Mad About . . .

Beautiful Rooms: Panelling for All

12th April 2021
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This week I have fallen down the rabbit hole that is panelling. There’s no doubt that it’s everywhere at the moment and I have succumbed in my own house in my newly redecorated office. That said it’s one of those classics that is having a moment (like brass) rather than a fad that will pass (like the recent mania for all things shiny copper).

elegant panelling via @alicegraceinteriors

elegant panelling via @alicegraceinteriors

And the other thing about panelling is that you can find a style to suit most houses and as long as you take the time to get that right you won’t go wrong. As it were. So, as Nicola Harding said in our recent podcast interview make sure you match the style to the house. Large grand Georgian style panelling won’t work in a new build and tongue and groove (also known as matchboard) is perfect for smaller rooms and country cottages.

So this rooms today show a variety of panelling but, in many cases, it’s not the first thing you notice about the room and that’s the other key point. It adds a feature and should enhance a space but unless it’s original to the house then it’s not there to be the star of the room. Merely to add a layer of decor. It can make large spaces grander and small spaces cosier.

mint green panelling via anthropologieeu

mint green panelling via anthropologie

For lots of great examples follow @alicegraceinteriors on instagram whose sitting room is at the top of this post and whose account show lots of different versions in different colours. Note how the panelling acts as an extra picture frame to the art on the walls. This type is best in period houses, by the way.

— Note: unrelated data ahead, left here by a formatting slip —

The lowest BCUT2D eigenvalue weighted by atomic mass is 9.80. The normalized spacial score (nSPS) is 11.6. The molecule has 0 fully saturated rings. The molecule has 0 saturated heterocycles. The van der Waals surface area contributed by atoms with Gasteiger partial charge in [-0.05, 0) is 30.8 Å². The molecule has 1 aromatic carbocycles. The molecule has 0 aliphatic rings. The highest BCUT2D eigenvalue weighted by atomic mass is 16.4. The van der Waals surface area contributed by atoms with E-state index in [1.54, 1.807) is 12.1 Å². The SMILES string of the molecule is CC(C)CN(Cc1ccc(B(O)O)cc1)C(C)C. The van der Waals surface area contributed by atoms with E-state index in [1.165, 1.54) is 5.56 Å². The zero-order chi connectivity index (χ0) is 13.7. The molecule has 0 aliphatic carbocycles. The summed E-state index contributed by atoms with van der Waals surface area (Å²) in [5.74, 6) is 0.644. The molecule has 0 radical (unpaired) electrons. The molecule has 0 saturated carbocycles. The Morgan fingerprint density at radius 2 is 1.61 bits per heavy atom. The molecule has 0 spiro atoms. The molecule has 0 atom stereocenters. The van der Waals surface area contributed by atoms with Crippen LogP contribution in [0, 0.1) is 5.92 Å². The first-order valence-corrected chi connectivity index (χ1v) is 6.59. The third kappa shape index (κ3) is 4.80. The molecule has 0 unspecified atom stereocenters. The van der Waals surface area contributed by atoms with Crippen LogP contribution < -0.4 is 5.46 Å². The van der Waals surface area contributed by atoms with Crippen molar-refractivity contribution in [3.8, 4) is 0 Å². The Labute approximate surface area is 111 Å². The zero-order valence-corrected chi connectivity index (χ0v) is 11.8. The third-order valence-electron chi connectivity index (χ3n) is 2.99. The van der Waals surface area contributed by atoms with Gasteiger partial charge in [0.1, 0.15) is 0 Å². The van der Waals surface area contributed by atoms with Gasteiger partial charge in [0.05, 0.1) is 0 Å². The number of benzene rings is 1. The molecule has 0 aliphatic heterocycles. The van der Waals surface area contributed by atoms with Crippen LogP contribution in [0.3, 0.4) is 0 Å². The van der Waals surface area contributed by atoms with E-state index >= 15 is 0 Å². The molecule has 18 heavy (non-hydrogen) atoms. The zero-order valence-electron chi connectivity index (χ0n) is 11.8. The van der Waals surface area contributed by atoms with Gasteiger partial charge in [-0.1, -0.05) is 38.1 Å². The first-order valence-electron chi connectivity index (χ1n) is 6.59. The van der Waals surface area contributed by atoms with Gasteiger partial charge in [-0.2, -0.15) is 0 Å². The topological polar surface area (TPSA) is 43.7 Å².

Above is this rather fabulous mint green under the staircase (try Arsenic by Farrow & Ball) but you can see it’s much more low key and runs along the bottom part of the wall only. It also appears to have a narrow shelf on it which has been used for a vase of flowers. This might be a good trick to use in a hall (you could put holes in one of the panels to allow radiator heat to escape) and might even be better than a single radiator cover which often looks out of place. This way you could incorporate it along the whole space to the bottom of the stairs. Then you could either carry on up – keeping it flatter so it didn’t take up too much space – or simply take the colour up on the flat wall.

panelling and twin beds via @themodernnlakehouse

panelling and twin beds via @themodernnlakehouse

Two rather charming bedrooms next. Both using panelling and this is the sort of panelling you can use in any period of house. If you live in a new build terrace it might even help with soundproofing from the neighbours. Actually same goes for Victorian terraces, which also have very thin walls. That said you might find the ceilings are too high to carry the look. Sometimes it looks better if it goes only half or two-thirds of the way up.

It also looks really good in a loft bedroom (or any room with a sloping ceiling) as, traditionally – in period houses – this sort of tongue and groove panelling would have been kept to the servants rooms or the back of the house so that fits with the attic look. I have used the above style in my office with a narrow shelf along the top which acts to rest pictures that I can easily change around as the mood suits me. Below, if you look closely,  is a more random pattern chosen by @follyandthegarden. You can buy similar beds in Ikea and Samantha, of @themodernlakehouse,  talks often about junk shop and salvage finds and buying from other interiors accounts on instagram who are having a clear out. If you do instagram, and I’m aware that not all of you do, then these two and Alice are both good to follow.